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Is this possible with sed only?
September 14, 2011 2:23 PM   Subscribe

Shell scripting gurus! I've got a bash script which works...but I suspect there's a better way to do what I'm trying to do. Am I wrong?

I have a number of LaTeX documents that I'm converting to HTML using HeVeA. The basic conversion to HTML is fine but a few things need changing and cleaning up. So I'm writing a bash script to do it in a nice consistent way. I've got the whole thing working fine so far but there's one part that seems kind of ugly to me. I'm wondering if anyone with more shell experience might suggest a nicer way to do it.

So the problem:
The documents have footnotes and HeVeA puts them at the very end of the page with local links from the text to the footnotes and vice-versa. What I want to do (well, have done) is to copy the footnotes to the <a> tag's 'title' property, so the footnote is displayed when you hover over the link instead of having to navigate to the bottom of the page and back up. The following code accomplishes this, but I feel it's a little kludgy.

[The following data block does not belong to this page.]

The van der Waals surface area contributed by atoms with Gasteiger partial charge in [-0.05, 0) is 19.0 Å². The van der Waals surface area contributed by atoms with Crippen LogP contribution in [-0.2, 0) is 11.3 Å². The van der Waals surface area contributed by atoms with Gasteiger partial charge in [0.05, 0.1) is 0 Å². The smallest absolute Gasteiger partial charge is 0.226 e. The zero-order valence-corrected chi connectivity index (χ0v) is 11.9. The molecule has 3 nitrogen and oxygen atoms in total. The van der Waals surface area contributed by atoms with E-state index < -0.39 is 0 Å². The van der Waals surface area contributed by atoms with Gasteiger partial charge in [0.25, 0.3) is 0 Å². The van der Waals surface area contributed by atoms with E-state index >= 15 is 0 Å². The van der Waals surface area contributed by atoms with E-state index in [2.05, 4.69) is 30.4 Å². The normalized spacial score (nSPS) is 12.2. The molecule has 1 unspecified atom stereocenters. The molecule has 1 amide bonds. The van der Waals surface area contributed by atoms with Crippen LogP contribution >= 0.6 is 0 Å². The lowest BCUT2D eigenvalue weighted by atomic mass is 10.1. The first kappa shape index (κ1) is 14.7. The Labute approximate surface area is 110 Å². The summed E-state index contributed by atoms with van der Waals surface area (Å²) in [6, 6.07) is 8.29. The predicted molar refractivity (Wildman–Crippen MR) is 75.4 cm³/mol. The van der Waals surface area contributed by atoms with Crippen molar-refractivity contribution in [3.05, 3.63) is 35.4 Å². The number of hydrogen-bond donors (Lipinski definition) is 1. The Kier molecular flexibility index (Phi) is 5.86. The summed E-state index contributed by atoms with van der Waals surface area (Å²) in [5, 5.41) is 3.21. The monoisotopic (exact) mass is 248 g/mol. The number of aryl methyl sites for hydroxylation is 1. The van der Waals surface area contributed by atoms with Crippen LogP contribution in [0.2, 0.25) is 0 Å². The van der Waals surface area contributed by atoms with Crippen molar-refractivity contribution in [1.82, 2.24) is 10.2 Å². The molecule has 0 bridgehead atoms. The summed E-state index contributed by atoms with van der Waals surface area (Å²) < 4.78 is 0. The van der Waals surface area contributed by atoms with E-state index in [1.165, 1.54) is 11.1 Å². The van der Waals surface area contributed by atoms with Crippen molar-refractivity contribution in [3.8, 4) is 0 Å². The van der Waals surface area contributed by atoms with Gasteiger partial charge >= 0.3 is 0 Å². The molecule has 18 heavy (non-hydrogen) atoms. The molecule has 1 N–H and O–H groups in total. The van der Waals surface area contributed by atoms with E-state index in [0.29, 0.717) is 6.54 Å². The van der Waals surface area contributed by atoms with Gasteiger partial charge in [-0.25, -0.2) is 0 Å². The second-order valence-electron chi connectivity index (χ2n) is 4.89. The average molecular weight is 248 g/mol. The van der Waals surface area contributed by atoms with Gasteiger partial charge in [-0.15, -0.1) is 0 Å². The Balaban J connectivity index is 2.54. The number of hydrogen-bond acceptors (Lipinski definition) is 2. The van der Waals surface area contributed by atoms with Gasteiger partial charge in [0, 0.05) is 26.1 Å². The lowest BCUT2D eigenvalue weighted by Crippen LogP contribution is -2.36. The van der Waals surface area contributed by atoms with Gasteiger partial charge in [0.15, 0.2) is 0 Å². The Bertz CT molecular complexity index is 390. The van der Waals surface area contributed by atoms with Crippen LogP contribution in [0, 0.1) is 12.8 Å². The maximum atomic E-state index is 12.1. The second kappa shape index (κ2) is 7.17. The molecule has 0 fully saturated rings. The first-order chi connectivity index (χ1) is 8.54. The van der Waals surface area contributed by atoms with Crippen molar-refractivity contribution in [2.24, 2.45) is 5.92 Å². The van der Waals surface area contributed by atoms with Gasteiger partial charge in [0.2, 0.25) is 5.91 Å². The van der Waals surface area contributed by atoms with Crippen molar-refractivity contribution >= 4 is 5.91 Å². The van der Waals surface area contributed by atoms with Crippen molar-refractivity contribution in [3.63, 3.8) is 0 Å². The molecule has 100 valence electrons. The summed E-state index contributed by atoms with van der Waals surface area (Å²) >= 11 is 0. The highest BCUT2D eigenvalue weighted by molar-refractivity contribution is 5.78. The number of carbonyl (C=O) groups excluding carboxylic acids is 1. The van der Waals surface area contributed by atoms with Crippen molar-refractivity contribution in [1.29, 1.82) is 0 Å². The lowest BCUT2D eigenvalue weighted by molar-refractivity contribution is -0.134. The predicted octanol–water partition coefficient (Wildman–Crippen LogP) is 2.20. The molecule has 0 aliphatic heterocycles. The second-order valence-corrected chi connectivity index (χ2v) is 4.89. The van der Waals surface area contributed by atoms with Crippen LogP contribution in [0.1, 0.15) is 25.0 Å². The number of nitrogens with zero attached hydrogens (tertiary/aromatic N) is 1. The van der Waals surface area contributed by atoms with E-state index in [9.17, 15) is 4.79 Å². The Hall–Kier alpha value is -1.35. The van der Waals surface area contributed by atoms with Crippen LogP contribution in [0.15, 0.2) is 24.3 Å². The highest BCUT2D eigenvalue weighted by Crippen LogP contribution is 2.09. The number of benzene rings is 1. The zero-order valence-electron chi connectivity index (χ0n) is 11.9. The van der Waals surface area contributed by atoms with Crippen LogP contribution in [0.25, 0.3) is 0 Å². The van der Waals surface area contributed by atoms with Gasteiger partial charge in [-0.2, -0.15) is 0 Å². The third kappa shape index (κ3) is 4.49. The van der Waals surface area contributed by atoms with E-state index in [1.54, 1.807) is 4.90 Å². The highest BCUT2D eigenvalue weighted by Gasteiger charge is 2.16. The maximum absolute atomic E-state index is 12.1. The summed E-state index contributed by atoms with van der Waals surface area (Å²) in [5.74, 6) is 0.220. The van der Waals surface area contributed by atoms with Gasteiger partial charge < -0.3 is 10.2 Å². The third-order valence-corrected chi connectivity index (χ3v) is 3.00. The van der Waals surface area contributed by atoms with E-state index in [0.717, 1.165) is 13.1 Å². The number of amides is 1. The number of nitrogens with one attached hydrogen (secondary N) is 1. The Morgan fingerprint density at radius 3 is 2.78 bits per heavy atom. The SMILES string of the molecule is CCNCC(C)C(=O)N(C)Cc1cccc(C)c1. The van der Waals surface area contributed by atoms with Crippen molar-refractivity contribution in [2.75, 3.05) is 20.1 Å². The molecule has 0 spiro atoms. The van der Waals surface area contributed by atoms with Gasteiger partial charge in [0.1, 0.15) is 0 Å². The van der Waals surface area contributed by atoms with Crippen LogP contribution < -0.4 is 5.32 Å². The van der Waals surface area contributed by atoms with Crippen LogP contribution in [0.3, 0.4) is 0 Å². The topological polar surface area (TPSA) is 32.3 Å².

### read the input file into the variable 'document' ###
document=$(cat $1)

### count the number of footnotes in the document and cycle through them in a loop ###
num_footnotes=$(grep -c '"dd-thefootnotes"' $1)
for nth_footnote in $(seq 1 $num_footnotes)
do
### use grep to find the line containing the nth footnote, pipe that through sed to cut out the footnote itself ###
the_footnote=$(grep '"note'$nth_footnote'"' $1 | sed 's/.*dd-thefootnotes">\(.*\)/\1/')

### escape any '&' characters in the footnote and strip HTML tags ###
corrected_footnote=$(echo "$the_footnote" | sed 's|\&|\\\&|g; s|<\/.*>||g; s|<.*>||g')

### pipe the document through sed, finding and replacing the <A> tag for the nth footnote, return the substitution back to the 'document' variable ###
document=$(echo "$document" | sed 's|<A NAME="text'$nth_footnote'" HREF="#note'$nth_footnote'">|<A HREF="" TITLE="'"$corrected_footnote"'">|')
done

### write the new/corrected document to a temporary file ###
echo "$document" > temp.html

It's probably not obvious from the code but, the superscript in the main text is a link with: NAME="text1" HREF="#note1"
and the footnotes have links with the reverse: NAME="note1" HREF="#text1"
And the footnotes are also inside a <DD> tag with CLASS="dd-thefootnotes" which is how I find the things. Obviously the number changes depending on the specific footnote in question.

So is there a better, nicer, more concise way to do this? In particular I'm wondering if there's a way to do this with sed only. I suspect the answer to that is, "no," but if there's one thing I'm not, it's a sed expert.